The Fifty Fifty Incident’ shows today’s K-pop industry.’

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The Fifty Fifty incident has already expanded into a social issue beyond the realm of the K-pop industry. It is unknown how the legal judgment will be, but the public has already decided on this issue. Public opinion does not change even if additional facts or positions are revealed.

There may be individual differences in assessing the current situation, but many controversies are ongoing, and doubts and facts need confirmation outside the courts. Nevertheless, most of the points can be confirmed through court rulings.

Therefore, regardless of legal conclusions, examining related issues in more detail in the context of K-pop is still necessary. The law firm Barun, the legal representative of the members, gave a total of three reasons for termination of the exclusive contract: ‘violation of obligations to faithfully provide settlement data such as the omission of revenue items,’ ‘violation of members’ obligations to manage their physical and mental health,’ and ‘lack of ability to support.’ insisted. From the perspective of the K-pop idol industry, the historical context of the related dispute is examined, and how this case is connected to and different from it.

The name and darkness of the exclusive contract and settlement system Since the standard warranty does not stipulate the agency’s investment costs for raising and managing idols and the risks considered, a conflict of interest between cost recovery and risk bearing may occur in the subsequent settlement stage.

The problem of omission of revenue generation and the existence of the obligation to disclose the details of the settlement were publicized in November 2022 when singer Lee Seung-gi raised a problem with his agency Hook and terminated the contract, saying that the music usage fee was not settled. Because of this, political discussions to protect the rights of celebrities continued. An amendment to the Popular Culture and Arts Industry Development Act, also known as the Lee Seung-gi Act, has been proposed. The bill passed the National Assembly Culture, Sports, and Tourism Committee on April 21, 2023.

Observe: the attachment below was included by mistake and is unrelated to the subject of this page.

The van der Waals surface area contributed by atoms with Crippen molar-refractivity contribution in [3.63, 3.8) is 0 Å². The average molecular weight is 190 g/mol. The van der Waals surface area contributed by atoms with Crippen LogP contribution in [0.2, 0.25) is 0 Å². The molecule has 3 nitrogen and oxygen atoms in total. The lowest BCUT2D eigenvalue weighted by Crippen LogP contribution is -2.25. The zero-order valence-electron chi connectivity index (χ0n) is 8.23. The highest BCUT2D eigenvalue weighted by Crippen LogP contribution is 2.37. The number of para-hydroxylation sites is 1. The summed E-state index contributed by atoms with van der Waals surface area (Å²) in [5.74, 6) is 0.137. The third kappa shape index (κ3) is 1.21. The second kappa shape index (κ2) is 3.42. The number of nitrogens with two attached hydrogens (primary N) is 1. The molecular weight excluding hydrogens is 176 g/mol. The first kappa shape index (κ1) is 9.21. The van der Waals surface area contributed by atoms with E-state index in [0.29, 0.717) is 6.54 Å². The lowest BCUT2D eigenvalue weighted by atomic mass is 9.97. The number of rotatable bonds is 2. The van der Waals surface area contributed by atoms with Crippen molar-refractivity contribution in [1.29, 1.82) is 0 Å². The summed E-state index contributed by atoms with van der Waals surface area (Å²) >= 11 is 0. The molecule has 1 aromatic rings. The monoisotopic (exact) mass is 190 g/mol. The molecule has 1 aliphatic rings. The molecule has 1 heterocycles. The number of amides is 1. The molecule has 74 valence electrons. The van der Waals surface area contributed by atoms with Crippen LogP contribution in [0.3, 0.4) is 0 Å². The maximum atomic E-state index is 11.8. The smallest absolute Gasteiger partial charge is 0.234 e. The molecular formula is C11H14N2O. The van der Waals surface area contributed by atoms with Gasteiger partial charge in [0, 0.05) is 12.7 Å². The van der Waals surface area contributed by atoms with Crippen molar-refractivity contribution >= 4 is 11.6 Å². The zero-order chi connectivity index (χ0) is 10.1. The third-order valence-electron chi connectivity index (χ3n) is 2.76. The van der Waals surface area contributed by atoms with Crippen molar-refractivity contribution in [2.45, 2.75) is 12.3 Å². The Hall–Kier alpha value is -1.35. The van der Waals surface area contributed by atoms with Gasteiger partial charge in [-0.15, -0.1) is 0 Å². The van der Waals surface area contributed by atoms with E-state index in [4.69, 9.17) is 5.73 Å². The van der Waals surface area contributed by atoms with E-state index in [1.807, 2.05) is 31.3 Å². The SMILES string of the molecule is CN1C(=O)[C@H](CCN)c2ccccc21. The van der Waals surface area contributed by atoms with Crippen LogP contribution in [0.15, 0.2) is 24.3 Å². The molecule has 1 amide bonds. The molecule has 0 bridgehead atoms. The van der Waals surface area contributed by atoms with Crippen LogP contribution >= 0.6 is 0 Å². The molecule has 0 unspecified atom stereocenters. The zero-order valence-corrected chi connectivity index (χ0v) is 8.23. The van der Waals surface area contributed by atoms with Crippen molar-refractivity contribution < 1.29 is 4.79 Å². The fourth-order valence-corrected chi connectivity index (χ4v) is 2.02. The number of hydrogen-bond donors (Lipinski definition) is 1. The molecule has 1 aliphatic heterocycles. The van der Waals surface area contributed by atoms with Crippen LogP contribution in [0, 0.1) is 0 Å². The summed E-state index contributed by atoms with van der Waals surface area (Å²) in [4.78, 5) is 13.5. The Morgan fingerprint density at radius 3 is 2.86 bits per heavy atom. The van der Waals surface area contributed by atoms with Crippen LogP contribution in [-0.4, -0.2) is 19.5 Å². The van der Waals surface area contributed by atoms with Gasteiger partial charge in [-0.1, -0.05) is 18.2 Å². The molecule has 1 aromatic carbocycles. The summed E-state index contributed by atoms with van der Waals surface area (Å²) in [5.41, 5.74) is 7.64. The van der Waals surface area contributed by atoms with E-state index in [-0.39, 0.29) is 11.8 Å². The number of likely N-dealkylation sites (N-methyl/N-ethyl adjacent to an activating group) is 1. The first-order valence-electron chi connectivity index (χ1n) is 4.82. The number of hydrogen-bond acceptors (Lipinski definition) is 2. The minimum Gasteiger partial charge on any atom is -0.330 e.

The amendment included provisions requiring pop culture and arts planning agencies (entertainment agencies, etc.) to provide accounting details and remuneration to be paid regularly, not only when requested by their artists, but also at least once a year. As a result, expectations were formed that the asymmetry of information, which made it difficult for pop culture artists to demand fair remuneration, would be resolved. In addition, the amendment will likely require more transparency in managing investment funds and profit accounting for small and medium-sized agencies.

Usually, the settlement issue is not raised at the beginning of an idol’s activities. One of the main reasons public opinion toward Fifty Fifty is not reasonable is that it needed to be more timely rather than raising the settlement issue itself.

From the point of view of profit, it seems irrational for Fifty Fifty, which has been infrequent in domestic activities, to raise an issue at this point. It is also the basis for the criticism that 55 Fifty, which needed more domestic activities, avoided years of profit-generating activities that existing large agencies endure. It is not normal to ask for payment even though it has only been seven months since its debut.

Usually, exclusive contracts are based on a settlement ratio that fluctuates depending on the situation at the time of signing and the contract period. However, because of the more evident settlement method, profits may be omitted, or costs may be excessively charged.

In some cases, the contractual rights are transferred without the consent of the contracting parties, or the settlement ratio is distorted due to financial investment joint venture agreements. Such problems can cause cracks in mutual trust between agencies and idols. In the case of Fifty Fifty, what Fifty Fifty demands from the agency is a settlement, that is, confirmation of the source of the investment money, not payment.

In this case, it is essential to clarify how much the investment was. This is because the agency can calculate the expenses to be offset from the profits when the actual settlement is carried out later.

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